A few decades ago, the Kingdom of Morocco made the strategic decision to take advantage of its favorable weather and location by developing its tourism sector. Over the years, the revenues attained from this sector have comprised between 6 percent and 10 percent of the country’s gross national income. The COVID-19 pandemic, however, hindered the expected growth of this lucrative industry and caused a 78 percent regression in the 2020 income. Although the Moroccan government eased air and maritime travel restrictions in June of 2021 after a lockdown that lasted over a year, tourism revenues improved by only 15.2 percent and grossed about 8.8 billion dollars, indicating a regression of 58.1 percent compared to the same time last year.
The number of tourists declined from 71,225 in April and May of 2020 to 1,719 in April and May of 2021 – half of whom were Moroccans living abroad and returning to visit.
These developments created an unprecedented crisis in the tourism industry and compelled the government to announce that it will continue to compensate and support the sector’s operators, business owners, and other investors until they recover from the severe damages they suffered as a result of the pandemic.
Chefchaouen is a microcosm of the Moroccan tourism crisis. Over the past few years, the Blue City transformed from an Andalusian city in northern Morocco – mainly attractive to Moroccan and Spanish tourists – to an international destination drawing visitors from places as far as China and Russia. When the pandemic hit the country, the city’s idealistic situation was once more altered – this time, for the worse.
The story of the crisis unfolds as we examine the experiences of several operators in the tourism sector and the industries that support it, including that of Abdeslam Mouden, a famous tour guide in Chefchaouen.
Abdeslam owns a traditional guest house in the city, which, according to Morocco's last census in 2014, only has a population of about 425,000. He maintains professional ties with various tour operators in the city and all over Morocco.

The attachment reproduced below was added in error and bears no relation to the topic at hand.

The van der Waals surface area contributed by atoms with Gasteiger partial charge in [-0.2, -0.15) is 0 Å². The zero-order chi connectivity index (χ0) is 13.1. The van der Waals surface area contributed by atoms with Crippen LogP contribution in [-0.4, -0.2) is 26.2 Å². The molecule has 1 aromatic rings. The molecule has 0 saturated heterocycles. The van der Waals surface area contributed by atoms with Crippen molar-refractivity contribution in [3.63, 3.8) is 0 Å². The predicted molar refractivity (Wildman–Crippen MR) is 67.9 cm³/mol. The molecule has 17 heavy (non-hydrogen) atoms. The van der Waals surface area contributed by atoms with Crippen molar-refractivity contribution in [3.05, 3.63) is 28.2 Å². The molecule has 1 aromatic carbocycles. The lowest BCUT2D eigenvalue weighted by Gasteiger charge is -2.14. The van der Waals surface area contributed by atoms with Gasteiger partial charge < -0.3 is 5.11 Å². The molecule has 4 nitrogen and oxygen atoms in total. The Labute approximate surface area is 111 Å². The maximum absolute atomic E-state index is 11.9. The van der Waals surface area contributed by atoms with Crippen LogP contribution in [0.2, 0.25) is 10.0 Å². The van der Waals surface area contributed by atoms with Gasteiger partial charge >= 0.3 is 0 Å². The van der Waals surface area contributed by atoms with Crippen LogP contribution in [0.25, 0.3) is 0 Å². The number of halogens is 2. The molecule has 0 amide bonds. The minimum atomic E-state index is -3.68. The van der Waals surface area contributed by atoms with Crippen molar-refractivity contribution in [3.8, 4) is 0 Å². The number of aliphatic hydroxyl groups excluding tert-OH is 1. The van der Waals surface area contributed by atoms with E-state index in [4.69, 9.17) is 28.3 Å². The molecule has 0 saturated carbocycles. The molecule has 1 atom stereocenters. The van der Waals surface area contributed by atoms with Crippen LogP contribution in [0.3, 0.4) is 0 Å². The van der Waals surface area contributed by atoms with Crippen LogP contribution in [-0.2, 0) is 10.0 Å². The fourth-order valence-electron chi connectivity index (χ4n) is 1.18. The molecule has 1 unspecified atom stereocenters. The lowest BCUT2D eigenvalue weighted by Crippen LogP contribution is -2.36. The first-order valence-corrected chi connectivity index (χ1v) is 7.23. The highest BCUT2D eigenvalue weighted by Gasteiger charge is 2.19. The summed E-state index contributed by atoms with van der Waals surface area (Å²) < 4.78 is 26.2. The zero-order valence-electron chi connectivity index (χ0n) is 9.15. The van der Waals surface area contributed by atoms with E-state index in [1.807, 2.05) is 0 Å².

He takes us on a tour around the city and the natural parks that encircle it. Walking around, he points out the numerous shops, restaurants, and cafes – once vibrant with tourists – that are now silent and deserted as a result of COVID-19 containment measures.
He and his fellow tour operators speak to us about the solutions the government and other touristic organizations, both domestic and foreign, have proposed to address the crisis and relieve workers in this severely impacted sector. The government has implemented some measures to try and help tourism professionals – many of whom are struggling to cling to the hope for an awaited recovery – while others have given up and decided to look for different, more promising livelihoods.
Riad Dar Meziana is a traditional hotel in Chefchaouen that embodies the unique heritage of old Moroccan cities. The hotel offers a touristic cultural show that draws upon the history of Moroccan cities and villages. The building itself is a sample of the beautiful aesthetic of Andalusian architecture, and the rooms, which are furnished with authentic, locally-manufactured pieces, highlight the skills and craftsmanship of Moroccan workers also badly impacted by the pandemic repercussions.
In the lobby of Riad Dar Meziana, a local artist usually plays oud for tourists staying at the hotel. His last performance, however, was on Zoom – in front of an audience of students at an American university who were unable to come to Morocco because of the pandemic.
Anas Mezzour is an investigative Journalist and Television Filmmaker. He worked as a journalist and editor-in-chief for several Moroccan and international media organizations. Follow him on Twitter @anasmezzour.